A Beijing Petitioning Adventure of 40 Parents Who Lost Children
The following is an account of the heart-wrenching experience shared by 40 parents of missing children. After the Olympics and Paralympics had finished, they went to Beijing to petition for help to find their children. Written by one of the parents and translated by CDT via a blog post.
While the story is being spread quickly over the Net, it is also being censored by bloghosts and BBS sites with equal rapidity.
Over recent years, there have been countless cases of child smuggling across the country. We’ve been traveling all over the country looking for our children, selling our properties and belongings, and raking up huge amounts of debt in the process. Among the family members and relatives of these lost children, some have died, some have become mentally ill, some have fallen sick, and most have at least been psychologically exhausted.
Of course some of these cases could have been solved in a timely manner, but due to all kinds of human factors (I won’t elaborate here because of my concerns with the public security bureau), they only establish a case 24 hours after a child is reported missing. I think this facilitates the smugglers in that it gives them more time to transport the children away from the vicinities within that 24 hours. We reported these cases all the way up the government chain, but months passed without a single result. Some families gave up.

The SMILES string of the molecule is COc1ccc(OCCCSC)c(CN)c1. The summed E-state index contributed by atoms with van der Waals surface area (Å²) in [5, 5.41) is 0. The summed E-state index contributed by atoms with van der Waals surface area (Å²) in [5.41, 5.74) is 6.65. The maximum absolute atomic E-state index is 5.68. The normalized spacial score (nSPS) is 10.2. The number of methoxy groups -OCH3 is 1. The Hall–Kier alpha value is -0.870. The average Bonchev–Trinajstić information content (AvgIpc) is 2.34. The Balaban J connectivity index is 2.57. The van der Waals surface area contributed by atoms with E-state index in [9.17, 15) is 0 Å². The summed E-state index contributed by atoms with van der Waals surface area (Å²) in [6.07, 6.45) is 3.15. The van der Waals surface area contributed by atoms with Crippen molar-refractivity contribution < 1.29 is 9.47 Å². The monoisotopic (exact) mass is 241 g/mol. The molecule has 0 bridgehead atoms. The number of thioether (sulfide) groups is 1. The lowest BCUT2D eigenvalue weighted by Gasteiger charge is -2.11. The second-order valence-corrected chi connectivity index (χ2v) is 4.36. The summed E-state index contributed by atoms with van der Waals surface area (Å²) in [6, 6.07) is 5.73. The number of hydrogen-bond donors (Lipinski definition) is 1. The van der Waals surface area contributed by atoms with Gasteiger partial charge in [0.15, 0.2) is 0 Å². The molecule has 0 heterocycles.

I posted bills across towns, on TVs and in newspapers and met with a lot of parents who shared the same fate online. I also learned that a Henan family sent a letter about their 8-month-old missing child through some channel to the premier Wen Jiabao. He made a note of this and within eight days, public security broke the case. With this last ray of hope, we decided to go together to Beijing in order to let the premier know about our pain. And in order to not affect the state image, we decided to travel to Beijing after the Olympics, and chose September 22.
On September 22, we checked into a cheap hostel and stayed mostly in the basement rooms with some really poor parents choosing to camp out at the train station. More than 40 of us, from 10 different provinces, went all the way to the Bird’s Nest the next morning and put up our posters and banners detailing our experiences. A college student learned about our cases and offered to help us with our petitioning. The scene also attracted an American reporter, but we refused to be interviewed as we feared bringing embarrassment to the government. Furthermore, we figured that CCTV, China’s premier media outlet, would be a better choice for our complaints.